Prior to 1978, a significant number of homes were built with painted surfaces that contained lead. This chemical element is known to pose serious health risks to children, especially those under the age of six. At ASAP Environmental, Inc., we provide home lead inspections to residents throughout New England that can help keep their families and properties safe.
Our comprehensive, full-service lead inspections include a formal written report, detailing our findings and observations. We can also provide you with information regarding deleading techniques you can do as a homeowner, as well as deleading contractors who can complete the removal process for you.
As a licensed inspector, we will even come out to perform a reinspection to ensure that you are in compliance with lead regulations. If your home is going through a renovation or repair, we offer inspections to guarantee that you are in compliance with the Lead Renovation, Repair, and Painting Rule.
In light of proposed changes to lead laws and the impact these changes will have on the deleading procedure, you may want to consider interim control. Interim control is a temporary measure that can be used to correct urgent lead hazards, such as peeling or chipping lead paint and lead dust. This process, which must be completed by a licensed professional, lasts for two years with a recertification inspection after the first year. Property owners are not strictly liable under the lead law while a Letter of Interim Control is in effect.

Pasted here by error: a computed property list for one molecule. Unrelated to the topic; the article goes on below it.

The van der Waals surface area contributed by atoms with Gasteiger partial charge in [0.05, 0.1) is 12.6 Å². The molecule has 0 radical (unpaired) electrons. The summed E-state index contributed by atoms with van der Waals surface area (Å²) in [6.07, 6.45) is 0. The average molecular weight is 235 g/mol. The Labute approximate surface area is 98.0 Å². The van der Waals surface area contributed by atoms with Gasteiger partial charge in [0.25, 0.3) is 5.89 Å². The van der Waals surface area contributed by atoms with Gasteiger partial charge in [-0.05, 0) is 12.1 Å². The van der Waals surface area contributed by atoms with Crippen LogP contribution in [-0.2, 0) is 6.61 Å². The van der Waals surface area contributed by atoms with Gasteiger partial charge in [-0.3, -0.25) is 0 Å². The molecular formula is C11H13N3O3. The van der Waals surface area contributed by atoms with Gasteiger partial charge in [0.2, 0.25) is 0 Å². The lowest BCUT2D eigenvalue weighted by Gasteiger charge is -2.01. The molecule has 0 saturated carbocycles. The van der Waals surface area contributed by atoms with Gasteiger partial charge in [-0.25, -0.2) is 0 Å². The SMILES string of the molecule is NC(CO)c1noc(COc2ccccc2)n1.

Lead hazards usually exist in the common areas of contaminated homes, including windows, doors, kitchen cabinetry, bathroom cabinetry, interior casings, and parting beads. Stairway treads, stairway risers, railings, banisters, baseboards, and interior walls are additional risk areas. For the home exterior, an inspection should include porches, fences, siding, window sills, window casings, door casings, garage siding, and garage trim.
Other Types of Lead Hazards
Along with contaminating the common areas of your property, lead can also exist in a variety of other places such as:
- Lead in dust: Lead dust can occur as a result of interior and exterior home projects. If you are concerned about lead dust, we can provide you with dust samplings. In order to ensure compliance, lead dust sampling is required once deleading work has been completed.
- Lead in soil: If you believe there may be lead in your soil, we can take soil samples. In order to test the bare soil, the area must be greater than nine square feet.
- Lead in Water: As seen in Flint, Michigan, high concentrations of lead in water can be harmful to families and individuals. To test lead levels, we will take samples first thing in the morning. This allows us to take the first draw of water from the faucet. We will take three samples in total. The first one will be at the very first draw. The second will be two minutes later, and the final sample will be taken five minutes after that. We have provided an FAQ sheet and quick tips from the Massachusetts Department of Public Health if you want to learn more.
AS OF OCTOBER 2019, THE ENVIRONMENTAL PROTECTION AGENCY (EPA) HAS GRANTED MASSACHUSETTS FUNDS TO HELP TEST DRINKING WATER FOR SCHOOLS AND CHILDCARE FACILITIES. If you have any questions or would like help in testing drinking water, please let us know.
- Lead in Glaze: The glaze of your home's tiles can sometimes test very high for lead. As long as the tiles remain intact, they are in compliance with the lead law. However, when tiles become deteriorated and the glaze begins to chip and peel, they can become hazardous.